4. Cloud computing is the word – To support all the digital disruption and software-as-a-service (SaaS) businesses, cloud computing infrastructure and support has also accelerated. The results for the leaders like Microsoft’s Azure, Amazon Web Services (AWS) and, domestically, the uptake in the data centres of NEXT DC are proof of the accelerating trend. Chip maker Nvidia in the US has also benefited (as well as from ongoing development in AI, acceleration in online gaming and autonomous driverless vehicle development).

  5. AI – Data collection and the development of AI is benefitting existing companies like Appen in Australia and Splunk in the US. We may even have a new name if the privately owned Nuix comes to the sharemarket. Watch this space.

  6. Green revolution – The success of Elon Musk’s Tesla, the only transport and energy company in the world funding and developing greenfield factories at a time when traditional names like Renault are fighting to survive, is further proof that the way we are transported, and the energy sourced for that, is a trend showing no slowdown.

These are but a few examples of what’s happening. Australia sometimes tends to be a follower, not a leader, in the technological space, but maybe the pandemic and geopolitics will refocus policy to support more domestic innovation and companies like Atlassian, the SaaS giant. I can’t name all the great Aussie tech companies, but I think investors would be wise to keep an eye on the 2020s.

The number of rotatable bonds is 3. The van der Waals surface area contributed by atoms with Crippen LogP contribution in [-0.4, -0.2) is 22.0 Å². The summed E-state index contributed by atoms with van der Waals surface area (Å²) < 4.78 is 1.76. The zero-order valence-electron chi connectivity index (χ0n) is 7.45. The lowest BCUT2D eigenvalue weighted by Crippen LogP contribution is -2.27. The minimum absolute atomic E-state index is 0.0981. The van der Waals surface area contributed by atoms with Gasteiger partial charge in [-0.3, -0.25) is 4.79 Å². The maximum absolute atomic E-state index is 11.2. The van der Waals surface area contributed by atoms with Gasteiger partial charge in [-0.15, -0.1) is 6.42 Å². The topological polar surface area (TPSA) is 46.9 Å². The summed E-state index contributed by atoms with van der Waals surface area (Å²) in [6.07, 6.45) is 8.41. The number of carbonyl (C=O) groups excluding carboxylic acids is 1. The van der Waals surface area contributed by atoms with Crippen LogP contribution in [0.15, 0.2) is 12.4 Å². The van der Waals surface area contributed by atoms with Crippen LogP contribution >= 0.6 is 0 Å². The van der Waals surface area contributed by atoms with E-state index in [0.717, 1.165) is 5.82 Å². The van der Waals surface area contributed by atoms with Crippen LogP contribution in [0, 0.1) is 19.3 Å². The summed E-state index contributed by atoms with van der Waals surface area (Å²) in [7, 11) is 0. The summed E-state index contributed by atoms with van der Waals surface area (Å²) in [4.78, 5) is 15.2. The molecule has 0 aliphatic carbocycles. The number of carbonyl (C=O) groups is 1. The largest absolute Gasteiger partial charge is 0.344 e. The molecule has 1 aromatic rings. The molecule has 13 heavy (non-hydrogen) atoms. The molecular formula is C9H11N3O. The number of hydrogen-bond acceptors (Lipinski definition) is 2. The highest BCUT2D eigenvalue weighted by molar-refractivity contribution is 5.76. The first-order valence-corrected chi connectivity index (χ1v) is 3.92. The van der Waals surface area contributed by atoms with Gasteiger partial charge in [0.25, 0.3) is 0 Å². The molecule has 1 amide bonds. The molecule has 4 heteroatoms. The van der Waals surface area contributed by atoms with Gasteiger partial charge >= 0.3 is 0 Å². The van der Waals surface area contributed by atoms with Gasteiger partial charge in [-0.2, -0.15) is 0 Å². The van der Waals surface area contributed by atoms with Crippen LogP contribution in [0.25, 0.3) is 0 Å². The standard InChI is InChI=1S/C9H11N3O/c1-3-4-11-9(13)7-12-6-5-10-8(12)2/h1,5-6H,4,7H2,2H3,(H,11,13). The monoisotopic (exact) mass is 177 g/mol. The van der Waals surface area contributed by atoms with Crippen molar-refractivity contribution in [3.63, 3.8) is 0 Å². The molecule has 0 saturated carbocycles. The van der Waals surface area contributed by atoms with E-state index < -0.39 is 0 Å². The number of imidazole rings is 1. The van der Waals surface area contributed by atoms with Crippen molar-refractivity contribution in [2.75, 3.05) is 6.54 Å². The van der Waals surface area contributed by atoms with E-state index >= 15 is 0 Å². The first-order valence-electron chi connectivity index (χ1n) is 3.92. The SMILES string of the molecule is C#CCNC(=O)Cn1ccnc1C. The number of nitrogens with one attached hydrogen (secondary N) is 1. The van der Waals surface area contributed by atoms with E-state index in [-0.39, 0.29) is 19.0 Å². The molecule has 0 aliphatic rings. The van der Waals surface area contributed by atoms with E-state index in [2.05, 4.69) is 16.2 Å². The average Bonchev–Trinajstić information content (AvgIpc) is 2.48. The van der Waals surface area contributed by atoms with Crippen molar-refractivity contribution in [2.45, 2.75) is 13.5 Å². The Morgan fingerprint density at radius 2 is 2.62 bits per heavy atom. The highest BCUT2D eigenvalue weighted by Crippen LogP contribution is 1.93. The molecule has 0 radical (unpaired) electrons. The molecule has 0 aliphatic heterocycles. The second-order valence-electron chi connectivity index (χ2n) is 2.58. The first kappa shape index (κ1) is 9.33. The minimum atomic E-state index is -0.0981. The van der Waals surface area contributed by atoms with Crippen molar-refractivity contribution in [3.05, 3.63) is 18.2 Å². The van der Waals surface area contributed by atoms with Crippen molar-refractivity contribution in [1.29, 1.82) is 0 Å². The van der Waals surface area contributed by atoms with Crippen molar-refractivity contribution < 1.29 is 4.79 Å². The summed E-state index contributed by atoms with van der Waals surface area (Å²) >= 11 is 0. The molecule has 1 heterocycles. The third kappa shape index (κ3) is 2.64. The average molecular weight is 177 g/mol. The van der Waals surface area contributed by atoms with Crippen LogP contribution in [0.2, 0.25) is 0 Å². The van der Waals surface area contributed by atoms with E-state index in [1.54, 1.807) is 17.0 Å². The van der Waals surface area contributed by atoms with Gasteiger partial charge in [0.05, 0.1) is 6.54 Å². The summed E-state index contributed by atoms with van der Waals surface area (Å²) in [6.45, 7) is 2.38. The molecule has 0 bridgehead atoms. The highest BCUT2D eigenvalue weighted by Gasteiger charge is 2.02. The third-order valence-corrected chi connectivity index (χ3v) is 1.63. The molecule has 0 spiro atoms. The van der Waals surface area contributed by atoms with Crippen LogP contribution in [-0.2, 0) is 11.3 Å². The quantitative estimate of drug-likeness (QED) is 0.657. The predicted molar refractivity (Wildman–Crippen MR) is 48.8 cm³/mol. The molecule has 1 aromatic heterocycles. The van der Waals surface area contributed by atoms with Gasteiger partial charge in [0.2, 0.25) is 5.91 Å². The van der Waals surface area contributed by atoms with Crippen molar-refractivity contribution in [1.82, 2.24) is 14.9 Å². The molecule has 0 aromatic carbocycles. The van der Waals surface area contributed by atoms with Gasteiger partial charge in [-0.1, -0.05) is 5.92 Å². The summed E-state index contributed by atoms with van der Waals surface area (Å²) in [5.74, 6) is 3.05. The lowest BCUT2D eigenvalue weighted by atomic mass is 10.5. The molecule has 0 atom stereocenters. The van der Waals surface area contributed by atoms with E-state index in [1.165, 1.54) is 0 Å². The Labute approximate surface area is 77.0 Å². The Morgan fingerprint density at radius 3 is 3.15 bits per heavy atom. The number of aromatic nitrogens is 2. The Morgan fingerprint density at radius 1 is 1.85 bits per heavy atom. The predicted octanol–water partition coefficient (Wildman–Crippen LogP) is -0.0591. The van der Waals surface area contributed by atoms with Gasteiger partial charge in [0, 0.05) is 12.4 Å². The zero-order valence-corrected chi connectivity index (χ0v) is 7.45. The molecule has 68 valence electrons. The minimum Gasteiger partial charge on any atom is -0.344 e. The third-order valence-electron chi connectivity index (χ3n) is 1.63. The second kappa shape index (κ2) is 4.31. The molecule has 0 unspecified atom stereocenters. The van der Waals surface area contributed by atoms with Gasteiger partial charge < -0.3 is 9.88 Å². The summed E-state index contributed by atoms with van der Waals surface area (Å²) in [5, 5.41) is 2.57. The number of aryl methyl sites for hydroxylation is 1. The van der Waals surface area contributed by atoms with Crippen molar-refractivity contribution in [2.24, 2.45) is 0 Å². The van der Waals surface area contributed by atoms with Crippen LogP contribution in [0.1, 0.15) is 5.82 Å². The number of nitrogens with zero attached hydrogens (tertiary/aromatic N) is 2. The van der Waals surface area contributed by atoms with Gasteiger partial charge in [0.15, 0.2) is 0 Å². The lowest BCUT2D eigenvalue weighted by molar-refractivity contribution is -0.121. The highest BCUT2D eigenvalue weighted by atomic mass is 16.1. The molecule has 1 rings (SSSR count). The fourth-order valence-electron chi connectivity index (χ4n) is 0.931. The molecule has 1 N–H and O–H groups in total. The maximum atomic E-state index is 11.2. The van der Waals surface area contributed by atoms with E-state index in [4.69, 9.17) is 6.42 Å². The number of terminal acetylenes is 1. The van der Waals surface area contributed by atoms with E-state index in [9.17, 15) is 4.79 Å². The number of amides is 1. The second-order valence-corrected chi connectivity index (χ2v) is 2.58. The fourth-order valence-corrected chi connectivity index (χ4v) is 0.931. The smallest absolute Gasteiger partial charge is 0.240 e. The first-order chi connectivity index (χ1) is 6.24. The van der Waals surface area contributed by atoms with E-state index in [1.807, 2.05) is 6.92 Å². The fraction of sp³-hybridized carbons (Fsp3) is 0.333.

Of course, anything could happen to derail or dull the roar, but if human ingenuity has shown me anything, it is the drive to adapt, change and prosper, even in the tough times. The fact that there are more than 200 companies working on a COVID-19 vaccine is a case in point.

Advertisement
Advertisement

Danielle Ecuyer is an author and investor. 

Are we entering the 21st century’s roaring 20s?
business meeting video call
nestegg logo

Forward this article to a friend. Follow us on Linkedin. Join us on Facebook. Find us on Twitter for the latest updates
Rate the article

Join the nestegg community

We Translate Complicated Financial Jargon Into Easy-To-Understand Information For Australians

Your email address will be shared with nestegg and subject to our Privacy Policy

Join The Nest Egg community

We Translate Complicated Financial Jargon Into Easy-To-Understand Information For Australians

Your email address will be shared with nestegg and subject to our Privacy Policy

more on this topic

retirees feeling let down by flat super results

3 lessons for retirees feeling let down by flat super results

15 financial habits of wealthy people

15 financial habits of wealthy people

Learn All About the Disposition Effect in Forex Trading

growing wealth investing

3 tips on getting started in investing from Australia’s best money managers

How to improve your serviceability

How to improve your serviceability

portfolio

The eight-point plan for creating your share portfolio

Do you know your ESG from your SRI

Do you know your ESG from your SRI?

Brett Kelly

Why you need to avoid ‘hot tips’ when investing

Listen
Watch
Read

more on this topic

From the web

Recommended by Spike Native Network

Website Notifications

Get notifications in real-time for staying up to date with content that matters to you.